We pray the Psalms to open all of my theology classes at Cedarville University. I read through a Psalm at the beginning of class and encourage my students to reflect on the words and grab on to a particular verse or idea in the Psalm and frame it as a prayer to God.  I end my reading with, “This is the Word of the Lord.” Students respond, “Thanks be to God.”

Today we prayed through Psalm 53. It begins with the oft quoted line, “The fool has said in his heart there is no God.” I’ve heard preachers use this line as a pointed response to some irritating comment or writing from a skeptic. The only problem is that the verse doesn’t end there.

We could take some pride in our own self-righteousness were it not for the latter part of the verse, “. . . there is none who does good.” That seems to be pretty universal. I guess apart from the grace of God we are all fools. We are all prone to raise our volitional fists to the heavens when some small sector of our personal liberty is divinely transgressed.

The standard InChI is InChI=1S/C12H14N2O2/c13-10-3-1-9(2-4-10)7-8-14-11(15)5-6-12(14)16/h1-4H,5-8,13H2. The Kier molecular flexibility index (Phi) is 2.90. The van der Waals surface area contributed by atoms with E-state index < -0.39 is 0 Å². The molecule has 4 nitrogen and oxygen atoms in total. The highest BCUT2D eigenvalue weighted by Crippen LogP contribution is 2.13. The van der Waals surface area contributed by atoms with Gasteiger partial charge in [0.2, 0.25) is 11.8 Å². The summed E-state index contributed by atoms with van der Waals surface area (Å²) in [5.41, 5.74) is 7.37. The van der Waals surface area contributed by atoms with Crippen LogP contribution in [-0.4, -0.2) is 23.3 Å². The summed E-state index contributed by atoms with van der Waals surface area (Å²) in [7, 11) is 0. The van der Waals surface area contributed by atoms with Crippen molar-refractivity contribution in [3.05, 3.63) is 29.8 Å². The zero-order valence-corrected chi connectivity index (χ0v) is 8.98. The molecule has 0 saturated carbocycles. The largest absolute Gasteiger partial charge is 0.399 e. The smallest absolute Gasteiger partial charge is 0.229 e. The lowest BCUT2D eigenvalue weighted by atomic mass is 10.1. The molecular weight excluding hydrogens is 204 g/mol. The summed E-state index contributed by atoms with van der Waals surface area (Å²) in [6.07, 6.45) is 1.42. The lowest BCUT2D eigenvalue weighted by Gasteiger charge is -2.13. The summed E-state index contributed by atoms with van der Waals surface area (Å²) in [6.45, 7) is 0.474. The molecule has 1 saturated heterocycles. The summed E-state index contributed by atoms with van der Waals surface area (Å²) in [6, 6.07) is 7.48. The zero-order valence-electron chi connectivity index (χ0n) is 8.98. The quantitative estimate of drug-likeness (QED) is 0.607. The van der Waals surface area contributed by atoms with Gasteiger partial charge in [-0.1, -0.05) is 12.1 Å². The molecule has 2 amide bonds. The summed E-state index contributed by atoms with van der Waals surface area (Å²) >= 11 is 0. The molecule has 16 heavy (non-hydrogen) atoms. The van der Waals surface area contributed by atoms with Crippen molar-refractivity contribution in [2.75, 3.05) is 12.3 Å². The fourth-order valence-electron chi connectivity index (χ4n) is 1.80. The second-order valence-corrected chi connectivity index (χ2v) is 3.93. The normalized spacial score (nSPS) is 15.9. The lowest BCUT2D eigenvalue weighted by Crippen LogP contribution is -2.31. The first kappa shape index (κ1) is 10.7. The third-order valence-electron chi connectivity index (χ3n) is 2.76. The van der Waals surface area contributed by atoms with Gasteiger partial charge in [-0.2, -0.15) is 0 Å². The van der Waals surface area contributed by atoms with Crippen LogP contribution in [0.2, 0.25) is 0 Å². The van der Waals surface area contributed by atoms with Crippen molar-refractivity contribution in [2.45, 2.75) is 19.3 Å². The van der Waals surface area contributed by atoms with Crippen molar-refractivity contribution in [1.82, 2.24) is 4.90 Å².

In this way, we’re all atheists in one way or another.

I was reminded of this recently reading Jeff Vanderstelt’s helpful new book Gospel Fluency. He begins the book with the notion that we are all unbelievers. We all have areas of our lives, our hearts, where we refuse to believe God.

It can be easy to point to others, like some angry atheist on the news, and call to mind the biblical pronouncement of fool. We can be too slow to turn our gaze inward and challenge our own unbelief. May God give us eyes to see past the failures of others, which we cannot change, to our own areas of faithlessness.

Sin is so deceptive. Our hearts are easily hardened. May God give us the grace to despise the foolishness in our own hearts as much as, better yet, more, than we despise it in others.